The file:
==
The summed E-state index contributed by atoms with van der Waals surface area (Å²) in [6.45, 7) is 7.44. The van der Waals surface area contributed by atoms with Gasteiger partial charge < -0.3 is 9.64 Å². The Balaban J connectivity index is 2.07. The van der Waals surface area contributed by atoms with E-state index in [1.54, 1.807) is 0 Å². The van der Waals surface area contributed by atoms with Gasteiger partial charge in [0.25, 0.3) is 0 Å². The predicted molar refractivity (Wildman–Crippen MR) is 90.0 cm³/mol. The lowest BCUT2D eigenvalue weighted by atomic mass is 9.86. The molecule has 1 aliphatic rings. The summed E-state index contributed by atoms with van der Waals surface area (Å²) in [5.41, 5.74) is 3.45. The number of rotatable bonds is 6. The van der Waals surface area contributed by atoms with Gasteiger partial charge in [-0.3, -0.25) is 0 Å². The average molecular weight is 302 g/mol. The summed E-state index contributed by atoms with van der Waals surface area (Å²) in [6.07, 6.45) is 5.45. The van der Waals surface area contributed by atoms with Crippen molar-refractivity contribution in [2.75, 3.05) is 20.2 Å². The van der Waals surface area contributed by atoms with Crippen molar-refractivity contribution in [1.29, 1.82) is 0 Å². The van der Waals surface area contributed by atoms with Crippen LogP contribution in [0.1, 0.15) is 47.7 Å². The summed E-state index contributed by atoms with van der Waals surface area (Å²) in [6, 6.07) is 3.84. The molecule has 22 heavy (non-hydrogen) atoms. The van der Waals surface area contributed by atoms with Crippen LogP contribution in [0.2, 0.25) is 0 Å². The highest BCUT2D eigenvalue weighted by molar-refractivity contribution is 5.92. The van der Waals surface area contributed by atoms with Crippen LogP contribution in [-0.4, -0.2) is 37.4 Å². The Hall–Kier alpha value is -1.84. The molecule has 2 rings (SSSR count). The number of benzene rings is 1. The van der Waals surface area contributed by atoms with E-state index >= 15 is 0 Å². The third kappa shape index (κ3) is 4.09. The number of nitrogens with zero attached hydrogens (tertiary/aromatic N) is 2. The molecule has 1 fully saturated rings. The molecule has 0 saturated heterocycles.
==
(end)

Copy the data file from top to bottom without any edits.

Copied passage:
The summed E-state index contributed by atoms with van der Waals surface area (Å²) in [6.45, 7) is 7.44. The van der Waals surface area contributed by atoms with Gasteiger partial charge < -0.3 is 9.64 Å². The Balaban J connectivity index is 2.07. The van der Waals surface area contributed by atoms with E-state index in [1.54, 1.807) is 0 Å². The van der Waals surface area contributed by atoms with Gasteiger partial charge in [0.25, 0.3) is 0 Å². The predicted molar refractivity (Wildman–Crippen MR) is 90.0 cm³/mol. The lowest BCUT2D eigenvalue weighted by atomic mass is 9.86. The molecule has 1 aliphatic rings. The summed E-state index contributed by atoms with van der Waals surface area (Å²) in [5.41, 5.74) is 3.45. The number of rotatable bonds is 6. The van der Waals surface area contributed by atoms with Gasteiger partial charge in [-0.3, -0.25) is 0 Å². The average molecular weight is 302 g/mol. The summed E-state index contributed by atoms with van der Waals surface area (Å²) in [6.07, 6.45) is 5.45. The van der Waals surface area contributed by atoms with Crippen molar-refractivity contribution in [2.75, 3.05) is 20.2 Å². The van der Waals surface area contributed by atoms with Crippen molar-refractivity contribution in [1.29, 1.82) is 0 Å². The van der Waals surface area contributed by atoms with Crippen LogP contribution in [0.1, 0.15) is 47.7 Å². The summed E-state index contributed by atoms with van der Waals surface area (Å²) in [6, 6.07) is 3.84. The molecule has 22 heavy (non-hydrogen) atoms. The van der Waals surface area contributed by atoms with Crippen LogP contribution in [0.2, 0.25) is 0 Å². The highest BCUT2D eigenvalue weighted by molar-refractivity contribution is 5.92. The van der Waals surface area contributed by atoms with Crippen LogP contribution in [-0.4, -0.2) is 37.4 Å². The Hall–Kier alpha value is -1.84. The molecule has 2 rings (SSSR count). The number of benzene rings is 1. The van der Waals surface area contributed by atoms with E-state index >= 15 is 0 Å². The third kappa shape index (κ3) is 4.09. The number of nitrogens with zero attached hydrogens (tertiary/aromatic N) is 2. The molecule has 1 fully saturated rings. The molecule has 0 saturated heterocycles.